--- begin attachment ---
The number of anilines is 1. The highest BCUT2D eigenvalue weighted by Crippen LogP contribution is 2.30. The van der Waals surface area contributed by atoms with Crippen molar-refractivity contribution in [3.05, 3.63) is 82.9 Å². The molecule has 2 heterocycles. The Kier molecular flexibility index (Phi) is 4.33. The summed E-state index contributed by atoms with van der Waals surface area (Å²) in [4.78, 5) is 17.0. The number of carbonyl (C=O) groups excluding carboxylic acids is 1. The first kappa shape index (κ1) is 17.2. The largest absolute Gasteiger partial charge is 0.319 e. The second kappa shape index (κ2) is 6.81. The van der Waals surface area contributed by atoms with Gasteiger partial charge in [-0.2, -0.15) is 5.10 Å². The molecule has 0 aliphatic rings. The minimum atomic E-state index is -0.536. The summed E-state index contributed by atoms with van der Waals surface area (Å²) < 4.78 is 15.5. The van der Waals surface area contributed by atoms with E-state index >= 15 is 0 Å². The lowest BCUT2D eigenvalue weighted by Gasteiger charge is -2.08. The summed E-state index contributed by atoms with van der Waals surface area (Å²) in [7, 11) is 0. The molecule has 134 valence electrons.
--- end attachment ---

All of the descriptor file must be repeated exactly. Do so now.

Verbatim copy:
The number of anilines is 1. The highest BCUT2D eigenvalue weighted by Crippen LogP contribution is 2.30. The van der Waals surface area contributed by atoms with Crippen molar-refractivity contribution in [3.05, 3.63) is 82.9 Å². The molecule has 2 heterocycles. The Kier molecular flexibility index (Phi) is 4.33. The summed E-state index contributed by atoms with van der Waals surface area (Å²) in [4.78, 5) is 17.0. The number of carbonyl (C=O) groups excluding carboxylic acids is 1. The first kappa shape index (κ1) is 17.2. The largest absolute Gasteiger partial charge is 0.319 e. The second kappa shape index (κ2) is 6.81. The van der Waals surface area contributed by atoms with Gasteiger partial charge in [-0.2, -0.15) is 5.10 Å². The molecule has 0 aliphatic rings. The minimum atomic E-state index is -0.536. The summed E-state index contributed by atoms with van der Waals surface area (Å²) < 4.78 is 15.5. The van der Waals surface area contributed by atoms with E-state index >= 15 is 0 Å². The lowest BCUT2D eigenvalue weighted by Gasteiger charge is -2.08. The summed E-state index contributed by atoms with van der Waals surface area (Å²) in [7, 11) is 0. The molecule has 134 valence electrons.